The taxman cometh again. The IRS has opened the filing season, sending tens of thousands of filers to their computers to pull the band-aid off quickly. Last year a study by the Government Accountability Office found that as of Sept. 30, 2012, the IRS had identified almost 642,000 incidents of identity theft. Want the bad news now? The IRS doesn’t have a clue as to the true extent of tax-filing identity theft. Since the IRS is missing so many incidents of identity theft, most of the perpetrators are getting away with their crime.
In general, the identity theft does not occur from the e-file process. According to Denis G. Kelly, president of IDCuffs.com, ”For the most part, there is not substantially more risk for e-filing. In fact, when the check-clearing process was changed from physical checks to digital checks, the percentage of fraud decreased. The consensus for this decrease is the number of eyes that see checks in the process was significantly reduced.” That means the the identity thieves are getting their eyes and hands on your personal information some other way.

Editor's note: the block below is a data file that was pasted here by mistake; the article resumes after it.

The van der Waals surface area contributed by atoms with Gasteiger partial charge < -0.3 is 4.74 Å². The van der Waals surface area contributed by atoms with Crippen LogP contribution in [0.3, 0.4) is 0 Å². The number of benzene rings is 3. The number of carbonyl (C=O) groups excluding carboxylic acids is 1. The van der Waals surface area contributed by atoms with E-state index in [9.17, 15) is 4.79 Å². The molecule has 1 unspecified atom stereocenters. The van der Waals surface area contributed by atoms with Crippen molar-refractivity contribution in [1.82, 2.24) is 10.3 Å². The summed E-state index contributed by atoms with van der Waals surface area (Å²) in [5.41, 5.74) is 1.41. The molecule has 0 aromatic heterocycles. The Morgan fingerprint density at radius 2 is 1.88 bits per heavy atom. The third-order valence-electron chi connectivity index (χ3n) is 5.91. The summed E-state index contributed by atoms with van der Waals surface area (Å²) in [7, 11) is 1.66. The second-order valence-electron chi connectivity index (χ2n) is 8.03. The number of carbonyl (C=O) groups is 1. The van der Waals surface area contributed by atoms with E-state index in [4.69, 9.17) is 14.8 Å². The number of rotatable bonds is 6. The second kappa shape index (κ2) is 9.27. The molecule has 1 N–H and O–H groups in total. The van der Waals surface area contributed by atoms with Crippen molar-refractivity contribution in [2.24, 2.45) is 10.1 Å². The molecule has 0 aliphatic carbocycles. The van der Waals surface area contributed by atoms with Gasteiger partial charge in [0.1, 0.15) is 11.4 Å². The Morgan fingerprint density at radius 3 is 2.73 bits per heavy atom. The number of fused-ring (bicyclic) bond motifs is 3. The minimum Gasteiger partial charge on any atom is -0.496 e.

Where The Problem Lies
One of the most common ways that identity thieves get hold of your personal information is from your tax preparer. Not directly, but because former tax preparers steal client data either by design or as a parting act when fired. Other problems areas are if you e-file from a public wi-fi connection or use a public computer and do not delete your history.
What To Do
- Always use a reputable tax professional or well known tax prep software. Heavily discounted services from a brand new company in town could very well be trouble.
- Remember, the IRS will never initiate communication with a taxpayer by email or phone. If you receive either, it is most likely a scam.
- Keep your malware, spyware, and firewall up to date.
Your best defense is to file as early in the tax season as possible. The quicker you file, the less time a thief has to file a false claim for your return.